Surfactants - What Are Their Differences?

Surfactants can be found in every cleansing product. They dissolve fat and dirt and can in many cases be drying and irritating for the skin. But there is a big difference between surfactants and surfactants. The main difference lies in the water-soluble part and its charge.

SLS surfactant structure

As you may remember from the last article "Understanding surfactants", surfactants are cleansing agents that can be found in all cleaning products. They consist of a water-loving (hydrophilic) head and a fat-loving (lipophilic) tail, which gives them the ability to surround the dirt and to be rinsed away with water. The water-loving head is charged in different ways, which affects the behavior of the surfactant.


Depending on the charge of the head, surfactants are divided into four different groups:

  1. Anionic - negatively charged
  2. Cationic - positively charged
  3. Uncharged - without charge
  4. Zwitterionic - both positively and negatively charged

1. Anionic surfactants

Negatively charged surfactants having sulfate as their head group, are generally harsh on the skin. Their negative charge disrupts the structure and function of skin proteins. Depending on the size of the head group, they can to various extent penetrate the outer layer of the skin (stratum corneum) and break the oily skin barrier. This results in loss of water and water-retaining molecules (NMF) and dried out skin. Prolonged exposure breaks the cells on the basal lamina, triggering an inflammatory response, leading to red, dry and flaky skin. Despite this, this group is the most common in all cosmetic cleansing products and include sodium lauryl sulfate (SLS) and sodium laureth sulfate (SLES). How irritating a surfactant is for the skin also depends on how easy it is to wash away. Surfactants with sulfonate as their head group are more water soluble than sulfate surfactants. This is why sulfonate surfactants such as Disodium laureth sulfosuccinate and Sodium lauryl sulfoacetate, are much less irritating to the skin than Sodium lauryl sulfate and Sodium laureth sulfate, despite the names being confusingly alike.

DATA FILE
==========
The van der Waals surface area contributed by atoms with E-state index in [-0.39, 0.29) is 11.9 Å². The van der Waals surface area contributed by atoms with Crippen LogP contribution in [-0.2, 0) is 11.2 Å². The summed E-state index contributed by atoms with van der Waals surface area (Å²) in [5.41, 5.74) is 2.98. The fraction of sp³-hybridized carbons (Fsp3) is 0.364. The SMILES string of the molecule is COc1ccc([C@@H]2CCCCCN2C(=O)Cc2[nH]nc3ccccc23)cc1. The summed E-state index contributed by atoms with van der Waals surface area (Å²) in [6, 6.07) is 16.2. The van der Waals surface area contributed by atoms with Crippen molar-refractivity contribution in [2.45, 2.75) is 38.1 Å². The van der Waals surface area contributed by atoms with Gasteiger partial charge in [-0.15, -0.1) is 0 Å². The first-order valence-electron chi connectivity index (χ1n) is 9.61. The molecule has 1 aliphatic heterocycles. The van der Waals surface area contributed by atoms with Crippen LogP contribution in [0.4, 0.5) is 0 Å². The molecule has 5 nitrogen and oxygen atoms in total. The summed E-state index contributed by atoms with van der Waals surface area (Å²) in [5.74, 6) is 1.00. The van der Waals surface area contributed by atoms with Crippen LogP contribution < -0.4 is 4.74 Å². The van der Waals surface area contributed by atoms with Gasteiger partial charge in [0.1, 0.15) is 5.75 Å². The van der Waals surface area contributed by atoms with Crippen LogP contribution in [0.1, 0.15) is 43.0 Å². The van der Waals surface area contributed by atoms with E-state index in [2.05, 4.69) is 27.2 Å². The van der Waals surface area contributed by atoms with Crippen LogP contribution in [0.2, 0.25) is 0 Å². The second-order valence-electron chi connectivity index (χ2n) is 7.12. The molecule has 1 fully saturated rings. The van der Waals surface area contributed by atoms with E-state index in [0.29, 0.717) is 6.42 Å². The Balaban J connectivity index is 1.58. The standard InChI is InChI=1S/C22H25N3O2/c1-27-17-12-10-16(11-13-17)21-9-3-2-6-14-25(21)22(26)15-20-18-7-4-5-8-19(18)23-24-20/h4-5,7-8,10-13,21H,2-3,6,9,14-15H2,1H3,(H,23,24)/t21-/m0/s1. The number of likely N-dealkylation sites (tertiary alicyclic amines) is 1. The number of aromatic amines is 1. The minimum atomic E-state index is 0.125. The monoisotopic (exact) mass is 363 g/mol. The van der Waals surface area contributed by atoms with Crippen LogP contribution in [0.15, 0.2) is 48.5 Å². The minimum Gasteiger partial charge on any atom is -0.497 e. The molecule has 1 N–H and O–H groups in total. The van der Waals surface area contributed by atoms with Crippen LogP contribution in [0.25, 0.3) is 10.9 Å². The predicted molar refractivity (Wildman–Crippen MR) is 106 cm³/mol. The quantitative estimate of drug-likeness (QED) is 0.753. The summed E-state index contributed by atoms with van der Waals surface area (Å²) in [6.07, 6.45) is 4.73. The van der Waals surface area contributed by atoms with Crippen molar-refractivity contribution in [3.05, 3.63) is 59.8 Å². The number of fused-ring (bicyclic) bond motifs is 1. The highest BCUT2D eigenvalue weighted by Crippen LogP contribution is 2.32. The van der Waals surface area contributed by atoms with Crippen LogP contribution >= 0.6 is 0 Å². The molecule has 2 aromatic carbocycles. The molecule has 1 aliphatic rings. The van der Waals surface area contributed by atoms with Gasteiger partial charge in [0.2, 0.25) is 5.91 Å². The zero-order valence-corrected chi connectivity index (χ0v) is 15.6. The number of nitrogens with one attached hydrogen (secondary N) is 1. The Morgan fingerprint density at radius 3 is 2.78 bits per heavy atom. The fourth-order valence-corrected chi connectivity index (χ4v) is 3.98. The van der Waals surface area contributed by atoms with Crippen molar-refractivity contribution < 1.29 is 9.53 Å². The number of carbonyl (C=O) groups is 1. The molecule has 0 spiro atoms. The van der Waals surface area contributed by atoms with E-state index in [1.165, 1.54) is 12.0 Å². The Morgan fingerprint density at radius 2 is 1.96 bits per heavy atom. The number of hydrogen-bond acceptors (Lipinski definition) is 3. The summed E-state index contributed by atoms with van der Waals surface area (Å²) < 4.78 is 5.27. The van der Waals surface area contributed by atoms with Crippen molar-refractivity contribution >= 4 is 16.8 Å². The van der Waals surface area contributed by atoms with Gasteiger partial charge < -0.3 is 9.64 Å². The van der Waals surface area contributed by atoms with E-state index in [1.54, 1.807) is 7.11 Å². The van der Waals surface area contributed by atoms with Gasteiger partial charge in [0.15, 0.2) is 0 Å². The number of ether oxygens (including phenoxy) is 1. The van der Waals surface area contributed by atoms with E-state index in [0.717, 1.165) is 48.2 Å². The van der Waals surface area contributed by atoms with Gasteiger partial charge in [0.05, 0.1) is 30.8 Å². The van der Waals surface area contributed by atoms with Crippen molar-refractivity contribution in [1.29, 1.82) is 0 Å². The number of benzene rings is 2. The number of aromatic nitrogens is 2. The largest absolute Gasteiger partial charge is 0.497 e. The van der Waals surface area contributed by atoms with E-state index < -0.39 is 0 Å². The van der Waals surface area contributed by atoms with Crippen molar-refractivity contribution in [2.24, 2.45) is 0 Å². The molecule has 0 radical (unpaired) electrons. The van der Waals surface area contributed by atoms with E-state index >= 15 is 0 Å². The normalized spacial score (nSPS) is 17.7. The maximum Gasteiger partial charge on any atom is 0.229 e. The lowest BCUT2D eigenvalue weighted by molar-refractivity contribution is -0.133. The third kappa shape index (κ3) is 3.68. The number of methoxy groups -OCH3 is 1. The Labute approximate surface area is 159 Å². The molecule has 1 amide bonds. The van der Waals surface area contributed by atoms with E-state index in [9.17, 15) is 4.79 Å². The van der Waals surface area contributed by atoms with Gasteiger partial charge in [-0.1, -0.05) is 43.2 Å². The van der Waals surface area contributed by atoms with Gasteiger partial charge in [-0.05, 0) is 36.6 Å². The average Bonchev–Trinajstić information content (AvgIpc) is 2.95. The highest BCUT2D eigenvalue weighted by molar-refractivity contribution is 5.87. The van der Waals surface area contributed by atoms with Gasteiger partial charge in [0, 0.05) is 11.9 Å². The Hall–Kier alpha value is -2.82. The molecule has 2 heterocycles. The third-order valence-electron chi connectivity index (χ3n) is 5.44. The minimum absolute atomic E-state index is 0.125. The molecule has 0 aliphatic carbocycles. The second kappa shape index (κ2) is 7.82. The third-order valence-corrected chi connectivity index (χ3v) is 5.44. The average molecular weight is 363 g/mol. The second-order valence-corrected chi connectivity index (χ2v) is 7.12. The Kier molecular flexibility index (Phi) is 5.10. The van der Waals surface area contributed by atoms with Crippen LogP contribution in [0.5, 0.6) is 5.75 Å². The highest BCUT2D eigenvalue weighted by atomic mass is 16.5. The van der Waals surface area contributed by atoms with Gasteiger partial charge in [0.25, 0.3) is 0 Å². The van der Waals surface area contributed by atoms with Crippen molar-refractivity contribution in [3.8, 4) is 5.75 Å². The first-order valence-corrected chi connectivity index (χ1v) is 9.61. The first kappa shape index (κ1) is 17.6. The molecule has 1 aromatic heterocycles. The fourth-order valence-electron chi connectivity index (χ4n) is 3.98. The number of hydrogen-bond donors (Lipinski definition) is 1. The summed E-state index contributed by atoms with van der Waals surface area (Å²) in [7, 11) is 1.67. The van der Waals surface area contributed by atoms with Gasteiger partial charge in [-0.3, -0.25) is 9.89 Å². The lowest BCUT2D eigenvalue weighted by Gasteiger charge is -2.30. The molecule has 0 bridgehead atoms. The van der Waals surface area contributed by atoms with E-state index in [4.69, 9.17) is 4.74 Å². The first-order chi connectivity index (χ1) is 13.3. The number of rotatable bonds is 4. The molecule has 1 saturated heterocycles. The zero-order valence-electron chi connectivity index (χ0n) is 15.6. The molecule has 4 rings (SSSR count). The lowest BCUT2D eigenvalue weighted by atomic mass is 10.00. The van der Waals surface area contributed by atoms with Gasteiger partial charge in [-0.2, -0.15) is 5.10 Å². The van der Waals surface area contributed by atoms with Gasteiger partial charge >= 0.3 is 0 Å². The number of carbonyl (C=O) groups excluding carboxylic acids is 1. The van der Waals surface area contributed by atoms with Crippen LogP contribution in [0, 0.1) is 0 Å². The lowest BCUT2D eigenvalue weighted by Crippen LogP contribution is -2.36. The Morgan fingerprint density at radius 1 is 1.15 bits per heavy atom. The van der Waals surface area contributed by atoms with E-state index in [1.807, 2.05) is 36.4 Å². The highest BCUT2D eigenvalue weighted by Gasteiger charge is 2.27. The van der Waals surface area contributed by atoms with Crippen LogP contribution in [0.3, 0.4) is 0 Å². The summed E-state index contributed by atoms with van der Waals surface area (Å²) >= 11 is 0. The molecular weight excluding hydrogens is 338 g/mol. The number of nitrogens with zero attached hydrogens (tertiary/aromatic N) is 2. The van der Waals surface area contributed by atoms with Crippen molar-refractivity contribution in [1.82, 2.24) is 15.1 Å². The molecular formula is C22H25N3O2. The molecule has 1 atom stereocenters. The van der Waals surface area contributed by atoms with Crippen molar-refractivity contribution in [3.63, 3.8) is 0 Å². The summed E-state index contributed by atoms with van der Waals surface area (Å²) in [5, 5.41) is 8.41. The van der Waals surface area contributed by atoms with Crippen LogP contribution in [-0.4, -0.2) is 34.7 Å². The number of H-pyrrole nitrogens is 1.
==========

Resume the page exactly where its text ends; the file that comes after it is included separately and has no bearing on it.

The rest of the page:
Regular soap is also part of the group anionic surfactants since soap surfactants have a negative carboxyl as their head group. Soap surfactants such as Sodium palmitate and Sodium laurate are less irritating than sulfate surfactants but much more irritating than real traditional soap or handcrafted soap, manufactured by cold or hot process of various fats and therefore naturally containing glycerin and superfat oils that hydrates the skin. However, no matter the fabrication method, the carboxyl group in soap surfactants have the ability to bind calcium ions (Ca2+), which affects the lather of the soap in hard water. This is also the reason why soap is difficult to use as a shampoo in hard water. Hair is negatively charged and binds strongly to the soap-calcium complex, which makes it difficult to rinse out. Washing your hair with soap usually requires a mild acid rinse afterwards, with for example vinegar.

2. Cationic surfactants

Cationic surfactants are positively charged and bind strongly, both to hair keratin and to the lipid layer of the skin, which are both negatively charged. Therefore they are not at all appropriate as cleansers and cationic surfactants are in fact used in hair conditioners. When you wash your hair with anionic surfactants you also wash away natural oils and other positively charged substances bound to hair keratin. This leaves the hair dry and static since the exposed negative charges pushes each other away. Cationic surfactants create a thin oily film around each hair, which has a softening and anti-static effect. Common cationic surfactants in hair conditioners are Cetrimonium chloride, Distearoylethyl dimonium chloride and Behentrimonium chloride.

3. Uncharged surfactants

Uncharged surfactans on the other hand, are generally mild and clean without destroying the structure of skin proteins. However, they are usually too mild cleaners to be used on their own, except in baby products and facial cleaners. Commonly, a mixture of various uncharged surfactants is used, sometimes together with zwitterionic surfactants, to obtain a better cleansing and lathering effect. Most uncharged surfactants are either sugar-based, for example Coco glycoside, Lauryl glycoside and Polysorbat 20 or are fatty alcohols such as Cetyl alcohol and Lauryl alcohol.

4. Zwitterionic surfactants

Zwitter­ionic surfactants, also called amphoteric surfactants, contain both a positive and a negative charge. They are milder than anionic surfactants but more efficient than the non-ionic ones. They are rarely used alone. Normally they are either mixed with non-ionic surfactants to boost their efficiency or together with anionic surfactants to reduce the skin irritation. Examples of common zwitterionic surfactants are Cocamidopropyl betaine, Sodium lauroamphoacetate and amino acid-­based surfactants such as Sodium cocoyl glutamate.

Read more about Soap and other Surfactants